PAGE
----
11. A method as claimed in claim 8, wherein said solar cell has a multiple-layer reflector or Bragg stack grown beneath said solar cell which forms a reflector operative to reflect the radiation with energy between said absorption edge of said quantum well stack and an absorption edge of said bulk semiconductor regions back to said quantum well stack with high reflectivity over a large distribution of incidence angles.
12. A method as claimed in claim 9, wherein said solar cell has a multiple-layer reflector or Bragg stack grown beneath said solar cell which forms a reflector operative to reflect the radiation with energy between said absorption edge of said quantum well stack and an absorption edge of said bulk semiconductor regions back to said quantum well stack with high reflectivity over a large distribution of incidence angles.
13. A method as claimed in claim 10, wherein said solar cell has a multiple-layer reflector or Bragg stack grown beneath said solar cell which forms a reflector operative to reflect the radiation with energy between said absorption edge of said quantum well stack and an absorption edge of said bulk semiconductor regions back to said quantum well stack with high reflectivity over a large distribution of incidence angles.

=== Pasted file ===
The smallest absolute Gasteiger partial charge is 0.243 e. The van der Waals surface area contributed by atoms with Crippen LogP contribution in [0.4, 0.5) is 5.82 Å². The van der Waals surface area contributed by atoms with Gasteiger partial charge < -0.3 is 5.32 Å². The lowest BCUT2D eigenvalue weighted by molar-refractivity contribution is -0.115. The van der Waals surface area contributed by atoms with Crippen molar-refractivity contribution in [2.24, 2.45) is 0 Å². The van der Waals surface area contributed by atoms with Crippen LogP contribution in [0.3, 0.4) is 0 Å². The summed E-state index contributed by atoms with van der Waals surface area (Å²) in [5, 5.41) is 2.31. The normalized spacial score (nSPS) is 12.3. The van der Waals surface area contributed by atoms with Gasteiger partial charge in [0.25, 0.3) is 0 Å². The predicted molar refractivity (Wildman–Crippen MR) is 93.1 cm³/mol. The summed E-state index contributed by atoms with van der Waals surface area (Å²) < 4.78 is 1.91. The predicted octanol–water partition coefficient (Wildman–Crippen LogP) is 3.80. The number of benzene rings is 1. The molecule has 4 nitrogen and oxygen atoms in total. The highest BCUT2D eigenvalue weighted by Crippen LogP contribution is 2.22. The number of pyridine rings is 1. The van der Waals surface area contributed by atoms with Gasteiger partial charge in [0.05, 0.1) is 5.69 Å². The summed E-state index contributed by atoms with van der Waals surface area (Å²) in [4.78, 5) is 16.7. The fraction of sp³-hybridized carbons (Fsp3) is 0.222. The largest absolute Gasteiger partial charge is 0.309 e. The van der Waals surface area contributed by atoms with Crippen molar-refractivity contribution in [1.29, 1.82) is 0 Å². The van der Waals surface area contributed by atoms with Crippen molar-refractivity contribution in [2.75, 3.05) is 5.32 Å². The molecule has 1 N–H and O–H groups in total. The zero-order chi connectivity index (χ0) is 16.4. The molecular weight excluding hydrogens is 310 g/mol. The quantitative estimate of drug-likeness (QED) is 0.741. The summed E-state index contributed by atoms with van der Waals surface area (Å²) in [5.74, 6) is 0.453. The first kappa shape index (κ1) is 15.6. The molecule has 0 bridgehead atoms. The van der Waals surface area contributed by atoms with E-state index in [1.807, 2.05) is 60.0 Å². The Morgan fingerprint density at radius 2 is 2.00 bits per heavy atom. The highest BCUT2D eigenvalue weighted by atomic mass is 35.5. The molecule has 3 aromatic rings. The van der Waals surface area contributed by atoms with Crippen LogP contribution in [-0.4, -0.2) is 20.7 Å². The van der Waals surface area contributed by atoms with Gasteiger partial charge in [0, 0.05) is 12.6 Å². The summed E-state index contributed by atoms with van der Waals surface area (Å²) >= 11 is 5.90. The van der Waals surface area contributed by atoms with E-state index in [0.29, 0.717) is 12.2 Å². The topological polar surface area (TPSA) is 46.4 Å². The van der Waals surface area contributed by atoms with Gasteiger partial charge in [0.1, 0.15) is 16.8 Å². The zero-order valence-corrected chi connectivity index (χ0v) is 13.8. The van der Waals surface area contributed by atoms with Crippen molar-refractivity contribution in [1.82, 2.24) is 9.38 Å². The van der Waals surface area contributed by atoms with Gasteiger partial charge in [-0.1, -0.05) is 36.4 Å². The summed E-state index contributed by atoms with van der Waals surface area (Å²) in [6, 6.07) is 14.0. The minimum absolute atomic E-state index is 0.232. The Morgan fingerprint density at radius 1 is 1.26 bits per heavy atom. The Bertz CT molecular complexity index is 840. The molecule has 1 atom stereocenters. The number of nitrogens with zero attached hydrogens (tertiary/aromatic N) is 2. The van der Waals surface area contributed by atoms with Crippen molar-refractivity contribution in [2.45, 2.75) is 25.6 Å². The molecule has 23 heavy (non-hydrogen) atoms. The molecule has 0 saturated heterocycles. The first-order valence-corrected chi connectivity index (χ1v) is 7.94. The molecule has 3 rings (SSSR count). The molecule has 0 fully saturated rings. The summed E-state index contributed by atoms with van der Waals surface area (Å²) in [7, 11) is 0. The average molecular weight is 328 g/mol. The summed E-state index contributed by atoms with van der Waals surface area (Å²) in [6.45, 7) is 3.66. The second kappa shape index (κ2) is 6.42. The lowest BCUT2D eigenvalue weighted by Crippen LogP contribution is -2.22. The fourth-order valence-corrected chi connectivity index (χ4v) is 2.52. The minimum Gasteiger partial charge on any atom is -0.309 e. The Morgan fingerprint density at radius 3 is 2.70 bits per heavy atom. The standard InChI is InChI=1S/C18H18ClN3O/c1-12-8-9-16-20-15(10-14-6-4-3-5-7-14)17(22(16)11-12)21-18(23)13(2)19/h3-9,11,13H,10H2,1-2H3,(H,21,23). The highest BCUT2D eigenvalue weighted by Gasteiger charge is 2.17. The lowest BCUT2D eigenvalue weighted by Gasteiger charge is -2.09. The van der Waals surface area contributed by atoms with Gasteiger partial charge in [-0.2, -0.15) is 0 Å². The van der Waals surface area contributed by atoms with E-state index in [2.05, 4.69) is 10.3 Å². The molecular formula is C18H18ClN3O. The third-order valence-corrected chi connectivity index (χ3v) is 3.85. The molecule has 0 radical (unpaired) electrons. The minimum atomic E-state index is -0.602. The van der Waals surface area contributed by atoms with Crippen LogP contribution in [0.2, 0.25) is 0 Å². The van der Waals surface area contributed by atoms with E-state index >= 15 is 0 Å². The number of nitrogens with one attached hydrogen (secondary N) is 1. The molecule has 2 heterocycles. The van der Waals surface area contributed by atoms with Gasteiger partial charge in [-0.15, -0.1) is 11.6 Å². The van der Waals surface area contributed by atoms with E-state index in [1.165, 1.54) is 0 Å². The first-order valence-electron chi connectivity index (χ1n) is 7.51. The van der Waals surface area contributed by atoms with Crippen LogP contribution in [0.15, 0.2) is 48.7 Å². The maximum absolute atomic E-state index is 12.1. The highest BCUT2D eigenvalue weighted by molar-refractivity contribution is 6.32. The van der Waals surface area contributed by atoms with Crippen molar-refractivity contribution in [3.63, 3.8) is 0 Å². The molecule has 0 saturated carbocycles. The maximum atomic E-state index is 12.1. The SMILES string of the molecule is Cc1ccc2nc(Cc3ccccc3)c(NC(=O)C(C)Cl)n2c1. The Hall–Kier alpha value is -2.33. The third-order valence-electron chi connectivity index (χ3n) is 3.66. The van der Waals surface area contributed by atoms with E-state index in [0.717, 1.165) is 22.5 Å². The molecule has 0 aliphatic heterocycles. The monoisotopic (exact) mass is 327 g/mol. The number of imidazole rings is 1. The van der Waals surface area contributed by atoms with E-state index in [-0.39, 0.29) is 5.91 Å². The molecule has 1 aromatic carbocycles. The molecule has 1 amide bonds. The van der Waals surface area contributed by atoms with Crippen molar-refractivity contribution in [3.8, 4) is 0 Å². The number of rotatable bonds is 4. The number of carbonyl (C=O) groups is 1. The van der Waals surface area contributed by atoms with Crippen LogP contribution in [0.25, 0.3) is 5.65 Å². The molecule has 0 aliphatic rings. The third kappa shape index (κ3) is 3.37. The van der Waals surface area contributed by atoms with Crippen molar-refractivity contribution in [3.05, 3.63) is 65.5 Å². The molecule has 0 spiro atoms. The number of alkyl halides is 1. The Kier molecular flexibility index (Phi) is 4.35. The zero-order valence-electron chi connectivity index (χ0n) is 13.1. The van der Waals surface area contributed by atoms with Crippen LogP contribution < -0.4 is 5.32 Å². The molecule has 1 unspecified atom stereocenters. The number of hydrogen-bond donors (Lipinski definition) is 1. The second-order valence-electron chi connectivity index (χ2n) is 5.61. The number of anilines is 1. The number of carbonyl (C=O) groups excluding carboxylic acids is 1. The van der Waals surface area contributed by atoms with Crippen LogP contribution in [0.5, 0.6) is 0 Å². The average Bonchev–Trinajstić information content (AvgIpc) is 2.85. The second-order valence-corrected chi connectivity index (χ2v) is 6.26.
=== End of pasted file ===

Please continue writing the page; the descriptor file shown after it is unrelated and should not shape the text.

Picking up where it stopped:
14. A method as claimed in claim 8, wherein said solar cell has a further absorption region provided by an active Germanium substrate.
15. A method as claimed in claim 9, wherein said solar cell has a further absorption region provided by an active Germanium substrate.
16. A method as claimed in claim 10, wherein said solar cell has a further absorption region provided by an active Germanium substrate.
17. A method as claimed in claim 5, wherein said tandem solar cell contains a quantum well stack comprising GaxIn1-xP/GayIn1-yP layers, where x and y are chosen to substantially minimise stress and said further strain balanced multiple quantum well stack comprises GaAs1-xPx/InyGa1-yAs layers where x and y are chosen so that a equilibrium lattice parameter of said further stack as a free standing structure is substantially equal to a lattice parameter of a substrate of said tandem solar cell for a given absorption edge.
18. A method as claimed in claim 5, wherein said tandem solar cell contains a quantum well stack comprising GaxIn1-xP/GayIn1-yP layers, where x and y are chosen so that an equilibrium lattice parameter of said quantum well stack as a free standing structure is substantially equal to the lattice parameter of a substrate of said tandem solar cell for a given absorption edge and said further strain balanced multiple quantum well stack comprises GaAs1-xPx/InyGa1-yAsNz where x, y and z are chosen to substantially minimise stress.